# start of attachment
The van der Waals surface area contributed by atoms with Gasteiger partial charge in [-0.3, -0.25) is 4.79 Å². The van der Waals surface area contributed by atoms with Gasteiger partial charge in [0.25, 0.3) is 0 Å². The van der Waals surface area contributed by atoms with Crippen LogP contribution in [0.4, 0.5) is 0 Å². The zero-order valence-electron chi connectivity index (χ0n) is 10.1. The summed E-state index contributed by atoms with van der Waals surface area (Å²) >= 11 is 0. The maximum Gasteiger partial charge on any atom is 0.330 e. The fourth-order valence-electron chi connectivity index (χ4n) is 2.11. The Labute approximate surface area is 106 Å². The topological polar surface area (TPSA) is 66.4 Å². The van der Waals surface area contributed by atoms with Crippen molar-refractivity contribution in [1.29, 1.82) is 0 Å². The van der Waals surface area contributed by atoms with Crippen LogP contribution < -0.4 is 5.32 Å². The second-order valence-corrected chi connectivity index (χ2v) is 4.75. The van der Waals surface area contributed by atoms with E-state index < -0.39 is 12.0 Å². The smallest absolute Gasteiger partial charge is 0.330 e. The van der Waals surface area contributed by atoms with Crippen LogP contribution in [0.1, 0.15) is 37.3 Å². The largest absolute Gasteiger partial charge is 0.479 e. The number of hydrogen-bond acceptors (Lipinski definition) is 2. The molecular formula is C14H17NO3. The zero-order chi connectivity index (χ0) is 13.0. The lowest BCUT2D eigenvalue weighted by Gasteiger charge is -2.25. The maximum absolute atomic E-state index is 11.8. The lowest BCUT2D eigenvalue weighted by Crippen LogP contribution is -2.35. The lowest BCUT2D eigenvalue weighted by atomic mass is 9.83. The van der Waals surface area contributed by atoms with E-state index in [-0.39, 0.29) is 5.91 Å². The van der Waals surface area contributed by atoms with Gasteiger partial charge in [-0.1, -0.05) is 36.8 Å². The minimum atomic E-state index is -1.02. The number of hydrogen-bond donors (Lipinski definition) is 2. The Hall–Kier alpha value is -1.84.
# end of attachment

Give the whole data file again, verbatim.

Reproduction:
The van der Waals surface area contributed by atoms with Gasteiger partial charge in [-0.3, -0.25) is 4.79 Å². The van der Waals surface area contributed by atoms with Gasteiger partial charge in [0.25, 0.3) is 0 Å². The van der Waals surface area contributed by atoms with Crippen LogP contribution in [0.4, 0.5) is 0 Å². The zero-order valence-electron chi connectivity index (χ0n) is 10.1. The summed E-state index contributed by atoms with van der Waals surface area (Å²) >= 11 is 0. The maximum Gasteiger partial charge on any atom is 0.330 e. The fourth-order valence-electron chi connectivity index (χ4n) is 2.11. The Labute approximate surface area is 106 Å². The topological polar surface area (TPSA) is 66.4 Å². The van der Waals surface area contributed by atoms with Crippen molar-refractivity contribution in [1.29, 1.82) is 0 Å². The van der Waals surface area contributed by atoms with Crippen LogP contribution < -0.4 is 5.32 Å². The second-order valence-corrected chi connectivity index (χ2v) is 4.75. The van der Waals surface area contributed by atoms with E-state index < -0.39 is 12.0 Å². The smallest absolute Gasteiger partial charge is 0.330 e. The van der Waals surface area contributed by atoms with Crippen LogP contribution in [0.1, 0.15) is 37.3 Å². The largest absolute Gasteiger partial charge is 0.479 e. The number of hydrogen-bond acceptors (Lipinski definition) is 2. The molecular formula is C14H17NO3. The zero-order chi connectivity index (χ0) is 13.0. The lowest BCUT2D eigenvalue weighted by Gasteiger charge is -2.25. The maximum absolute atomic E-state index is 11.8. The lowest BCUT2D eigenvalue weighted by Crippen LogP contribution is -2.35. The lowest BCUT2D eigenvalue weighted by atomic mass is 9.83. The van der Waals surface area contributed by atoms with E-state index in [-0.39, 0.29) is 5.91 Å². The van der Waals surface area contributed by atoms with Gasteiger partial charge in [-0.1, -0.05) is 36.8 Å². The minimum atomic E-state index is -1.02. The number of hydrogen-bond donors (Lipinski definition) is 2. The Hall–Kier alpha value is -1.84.